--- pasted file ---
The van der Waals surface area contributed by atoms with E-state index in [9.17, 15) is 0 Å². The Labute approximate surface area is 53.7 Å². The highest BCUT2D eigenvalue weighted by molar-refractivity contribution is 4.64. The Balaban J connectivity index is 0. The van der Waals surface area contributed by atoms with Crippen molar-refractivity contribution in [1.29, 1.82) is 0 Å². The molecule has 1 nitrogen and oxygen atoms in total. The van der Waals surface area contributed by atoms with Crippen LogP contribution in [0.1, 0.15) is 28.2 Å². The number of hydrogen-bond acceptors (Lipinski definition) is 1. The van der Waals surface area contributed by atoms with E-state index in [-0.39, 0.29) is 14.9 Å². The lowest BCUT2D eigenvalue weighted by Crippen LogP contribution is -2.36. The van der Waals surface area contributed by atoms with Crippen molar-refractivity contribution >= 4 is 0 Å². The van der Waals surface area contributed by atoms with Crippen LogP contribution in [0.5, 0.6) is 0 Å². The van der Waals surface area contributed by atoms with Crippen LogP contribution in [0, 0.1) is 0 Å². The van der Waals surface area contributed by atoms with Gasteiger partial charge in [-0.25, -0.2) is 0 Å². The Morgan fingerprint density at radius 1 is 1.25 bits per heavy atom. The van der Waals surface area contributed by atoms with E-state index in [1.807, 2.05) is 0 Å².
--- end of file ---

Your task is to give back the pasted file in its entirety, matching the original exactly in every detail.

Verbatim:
The van der Waals surface area contributed by atoms with E-state index in [9.17, 15) is 0 Å². The Labute approximate surface area is 53.7 Å². The highest BCUT2D eigenvalue weighted by molar-refractivity contribution is 4.64. The Balaban J connectivity index is 0. The van der Waals surface area contributed by atoms with Crippen molar-refractivity contribution in [1.29, 1.82) is 0 Å². The molecule has 1 nitrogen and oxygen atoms in total. The van der Waals surface area contributed by atoms with Crippen LogP contribution in [0.1, 0.15) is 28.2 Å². The number of hydrogen-bond acceptors (Lipinski definition) is 1. The van der Waals surface area contributed by atoms with E-state index in [-0.39, 0.29) is 14.9 Å². The lowest BCUT2D eigenvalue weighted by Crippen LogP contribution is -2.36. The van der Waals surface area contributed by atoms with Crippen molar-refractivity contribution >= 4 is 0 Å². The van der Waals surface area contributed by atoms with Crippen LogP contribution in [0.5, 0.6) is 0 Å². The van der Waals surface area contributed by atoms with Crippen LogP contribution in [0, 0.1) is 0 Å². The van der Waals surface area contributed by atoms with Gasteiger partial charge in [-0.25, -0.2) is 0 Å². The Morgan fingerprint density at radius 1 is 1.25 bits per heavy atom. The van der Waals surface area contributed by atoms with E-state index in [1.807, 2.05) is 0 Å².